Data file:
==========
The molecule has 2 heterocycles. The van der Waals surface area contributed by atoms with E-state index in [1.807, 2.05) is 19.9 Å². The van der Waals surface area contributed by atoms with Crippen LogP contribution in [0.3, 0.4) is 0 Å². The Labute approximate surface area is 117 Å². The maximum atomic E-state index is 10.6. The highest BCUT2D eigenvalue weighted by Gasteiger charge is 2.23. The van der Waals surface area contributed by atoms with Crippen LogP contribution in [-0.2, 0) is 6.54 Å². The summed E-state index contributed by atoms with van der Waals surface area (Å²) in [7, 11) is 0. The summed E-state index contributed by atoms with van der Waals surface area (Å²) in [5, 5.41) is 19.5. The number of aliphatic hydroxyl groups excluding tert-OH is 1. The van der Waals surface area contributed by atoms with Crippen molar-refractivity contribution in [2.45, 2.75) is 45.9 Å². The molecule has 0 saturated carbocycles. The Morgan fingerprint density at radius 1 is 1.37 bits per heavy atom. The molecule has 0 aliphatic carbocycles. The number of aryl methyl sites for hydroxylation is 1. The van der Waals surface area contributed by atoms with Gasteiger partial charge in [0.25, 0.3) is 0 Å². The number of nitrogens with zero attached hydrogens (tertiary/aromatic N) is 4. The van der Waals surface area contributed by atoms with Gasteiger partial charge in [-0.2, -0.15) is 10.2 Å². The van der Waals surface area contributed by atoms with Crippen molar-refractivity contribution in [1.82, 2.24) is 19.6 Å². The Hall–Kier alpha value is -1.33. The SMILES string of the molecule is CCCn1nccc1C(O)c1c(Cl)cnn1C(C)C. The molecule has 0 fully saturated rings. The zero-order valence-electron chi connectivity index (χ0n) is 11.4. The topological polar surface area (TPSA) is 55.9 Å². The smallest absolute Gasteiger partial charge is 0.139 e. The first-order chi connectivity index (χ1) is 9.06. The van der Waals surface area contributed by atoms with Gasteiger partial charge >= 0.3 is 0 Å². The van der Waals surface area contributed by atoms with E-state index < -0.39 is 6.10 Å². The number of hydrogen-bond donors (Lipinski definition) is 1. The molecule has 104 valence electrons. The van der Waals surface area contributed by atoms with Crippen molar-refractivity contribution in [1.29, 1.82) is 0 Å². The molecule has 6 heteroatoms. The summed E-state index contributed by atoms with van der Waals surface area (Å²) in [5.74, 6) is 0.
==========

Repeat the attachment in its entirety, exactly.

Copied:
The molecule has 2 heterocycles. The van der Waals surface area contributed by atoms with E-state index in [1.807, 2.05) is 19.9 Å². The van der Waals surface area contributed by atoms with Crippen LogP contribution in [0.3, 0.4) is 0 Å². The Labute approximate surface area is 117 Å². The maximum atomic E-state index is 10.6. The highest BCUT2D eigenvalue weighted by Gasteiger charge is 2.23. The van der Waals surface area contributed by atoms with Crippen LogP contribution in [-0.2, 0) is 6.54 Å². The summed E-state index contributed by atoms with van der Waals surface area (Å²) in [7, 11) is 0. The summed E-state index contributed by atoms with van der Waals surface area (Å²) in [5, 5.41) is 19.5. The number of aliphatic hydroxyl groups excluding tert-OH is 1. The van der Waals surface area contributed by atoms with Crippen molar-refractivity contribution in [2.45, 2.75) is 45.9 Å². The molecule has 0 saturated carbocycles. The Morgan fingerprint density at radius 1 is 1.37 bits per heavy atom. The molecule has 0 aliphatic carbocycles. The number of aryl methyl sites for hydroxylation is 1. The van der Waals surface area contributed by atoms with Gasteiger partial charge in [0.25, 0.3) is 0 Å². The number of nitrogens with zero attached hydrogens (tertiary/aromatic N) is 4. The van der Waals surface area contributed by atoms with Gasteiger partial charge in [-0.2, -0.15) is 10.2 Å². The van der Waals surface area contributed by atoms with Crippen molar-refractivity contribution in [1.82, 2.24) is 19.6 Å². The Hall–Kier alpha value is -1.33. The SMILES string of the molecule is CCCn1nccc1C(O)c1c(Cl)cnn1C(C)C. The molecule has 0 fully saturated rings. The zero-order valence-electron chi connectivity index (χ0n) is 11.4. The topological polar surface area (TPSA) is 55.9 Å². The smallest absolute Gasteiger partial charge is 0.139 e. The first-order chi connectivity index (χ1) is 9.06. The van der Waals surface area contributed by atoms with Gasteiger partial charge >= 0.3 is 0 Å². The van der Waals surface area contributed by atoms with E-state index < -0.39 is 6.10 Å². The number of hydrogen-bond donors (Lipinski definition) is 1. The molecule has 104 valence electrons. The van der Waals surface area contributed by atoms with Crippen molar-refractivity contribution in [1.29, 1.82) is 0 Å². The molecule has 6 heteroatoms. The summed E-state index contributed by atoms with van der Waals surface area (Å²) in [5.74, 6) is 0.